A fan of high technology and an ostensible free-marketer, Powell encountered widespread opposition to his efforts to loosen market ownership caps, a move that would have made competition more difficult for smaller broadcasters. He ushered in regulations that improved the market for wireless communications, but he will best be remembered for his indignation over indecency in broadcasting, in particular his huffy response to Janet Jackson's two-second "wardrobe malfunction" at last year's Super Bowl halftime show and to "dirty" words spouted by radio shock jock Howard Stern. Both infractions cost their respective broadcasters fat fines. CBS is contesting its $550,000 fine for the Jackson incident, a fraction of the $7.7 million in indecency fines levied by the FCC last year. Stern is leaving over-the-air broadcasting for satellite radio in part as a response to the fines.
Powell's likely successors include FCC commissioner Kevin J. Martin; Becky Klein, former head of the Texas Public Utility Commission; Michael Gallagher, head of the National Telecommunications and Information Administration; and Pat Wood, current chairman of the Federal Energy Regulatory Commission. Powell will likely follow his predecessors into private practice.
Sony backtracks: On January 20, Sony Corporation announced revised projections for the 2005 fiscal year. Noting weakness in television sales and portable music players—traditionally two of its hottest market niches—Sony has re-estimated its net income for the year ending March 31 to ¥150 billion. That total would be 36% more than previously forecast and 69% more than it made in the 2004 fiscal year. The gains won't be due to improved sales but rather to lowered taxes, according to the financial press. Sony's lost market shares in TVs and portable music players are due to the company's slow ramp-up with flat-panel television and the popularity of Apple Computer's iPod, the hottest audio product in the world. Sony has also suffered from price erosion among some of its strongest products. The Japanese giant's full-year revenue forecast is ¥7.15 trillion—5% less than last year, with operating income down 31% from earlier estimates. Sony has a sweetheart deal with Samsung to produce flat-panel TVs beginning this year.
Where are they now? Thomas Dolby, 1980s pop star, is still cranking out the tunes—for cell phones. He hasn't had a hit since "She Blinded Me With Science" went to #5 on the pop charts 22 years ago, but the ringtone business is keeping him busy. It’s a lifesaver for composers and songwriters, as well as for telecom companies. Ringtones are a global business worth $2.2 billion annually and growing. "A hook is a hook is a hook," Dolby told an interviewer for Dow Jones Newswires. Ringtones are hugely profitable because there are no manufacturing or distribution costs.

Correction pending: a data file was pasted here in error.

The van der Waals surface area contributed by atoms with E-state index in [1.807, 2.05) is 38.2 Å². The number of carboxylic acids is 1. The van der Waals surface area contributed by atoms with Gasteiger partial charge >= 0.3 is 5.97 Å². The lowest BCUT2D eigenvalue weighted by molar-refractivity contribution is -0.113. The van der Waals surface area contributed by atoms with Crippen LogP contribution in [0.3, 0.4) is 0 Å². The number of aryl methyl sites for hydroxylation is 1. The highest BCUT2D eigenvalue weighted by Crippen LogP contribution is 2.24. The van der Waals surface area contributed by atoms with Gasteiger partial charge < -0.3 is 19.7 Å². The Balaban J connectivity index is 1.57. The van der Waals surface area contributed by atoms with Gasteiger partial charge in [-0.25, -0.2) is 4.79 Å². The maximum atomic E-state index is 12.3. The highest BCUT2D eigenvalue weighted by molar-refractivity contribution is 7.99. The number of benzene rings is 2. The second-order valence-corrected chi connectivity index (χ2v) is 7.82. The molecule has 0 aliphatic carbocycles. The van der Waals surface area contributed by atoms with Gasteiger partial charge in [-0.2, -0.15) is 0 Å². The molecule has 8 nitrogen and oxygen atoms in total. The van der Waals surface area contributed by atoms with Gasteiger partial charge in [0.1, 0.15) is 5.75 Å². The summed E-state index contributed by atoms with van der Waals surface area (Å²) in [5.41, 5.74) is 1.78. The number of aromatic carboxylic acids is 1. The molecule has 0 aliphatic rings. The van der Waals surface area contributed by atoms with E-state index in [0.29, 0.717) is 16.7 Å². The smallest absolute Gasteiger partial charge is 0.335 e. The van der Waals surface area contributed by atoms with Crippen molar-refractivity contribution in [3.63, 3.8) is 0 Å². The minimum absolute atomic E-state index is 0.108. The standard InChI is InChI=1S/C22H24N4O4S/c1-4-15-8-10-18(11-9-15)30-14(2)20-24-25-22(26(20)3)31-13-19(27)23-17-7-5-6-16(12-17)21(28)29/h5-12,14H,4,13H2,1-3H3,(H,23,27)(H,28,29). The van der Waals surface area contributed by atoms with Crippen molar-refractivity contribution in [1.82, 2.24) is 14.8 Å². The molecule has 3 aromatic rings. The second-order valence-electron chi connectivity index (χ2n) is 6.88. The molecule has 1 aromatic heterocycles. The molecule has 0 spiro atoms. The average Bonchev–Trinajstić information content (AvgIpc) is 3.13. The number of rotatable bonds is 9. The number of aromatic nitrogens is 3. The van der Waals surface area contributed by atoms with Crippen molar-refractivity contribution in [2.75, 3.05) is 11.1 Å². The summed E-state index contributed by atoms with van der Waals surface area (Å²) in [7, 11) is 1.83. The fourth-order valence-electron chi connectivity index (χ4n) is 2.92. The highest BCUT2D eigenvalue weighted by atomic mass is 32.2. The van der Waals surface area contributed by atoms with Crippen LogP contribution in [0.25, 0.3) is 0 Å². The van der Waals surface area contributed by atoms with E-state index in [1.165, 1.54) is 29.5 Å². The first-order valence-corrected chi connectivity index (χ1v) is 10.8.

Sports and audio: Sirius Satellite Radio, which reached the end of 2004 with more than its hoped-for one million subscribers, has inked a multiyear deal with the National Basketball Association (NBA) to broadcast up to 40 games per week. The deal will make Sirius more attractive to basketball fans. Rival service XM Satellite Radio broadcasts college football and basketball games, Major League Baseball games, and NASCAR events. Beginning this week, football fans will be able to enjoy replays of National Football League games on their iPods, thanks to an agreement reached between Audible.com and the NFL. The recordings, including league playoff games from this week and last, will be available through Apple's iTunes Music Store.
Liberal radio comes back: Air America is back, having launched its Washington DC operation, bringing its total reach to 45 markets nationwide. The network is home to humorist Al Franken, Rush Limbaugh's nemesis. Air America ran short of cash last April, only six weeks after its birth. The startup earned the support of Clear Channel Communications, Inc. after raising $19 million from private investors. Limbaugh made a career of bashing Bill and Hillary Clinton; Franken and his colleague Randi Rhodes may be able to do likewise poking fun at George W. Bush. "What happened on November 2 may have been bad for America but it sure was good for Air America," said Air America chairman Rob Glaser.
Tape shortage: The recording industry is "reeling" from a shortage of 2" recording tape, caused by the unanticipated shutdown of the Quantegy plant in Opelika, Alabama. The tape is used in most professional open-reel recorders favored by "analog houses" and musicians who disdain digital artifacts. Quantegy is the most recent incarnation of Ampex, and was one of the world's last manufacturers of high-quality recording tape. Recording engineers are beating the bushes for undiscovered stocks of tape, according to a front-page story in the January 12 Wall Street Journal (and as confirmed by recent conversations with audio engineers like John Atkinson and Tony Faulkner, who are already feeling the pinch).
A January 5 story in Pro Sound News reported that while the company never filed for Chapter 11 bankruptcy protection, a restructured version is expected to reopen. According to PSN, "Customers, dealers, and industry associations are … said to have offered support and assistance to Quantegy during its restructuring."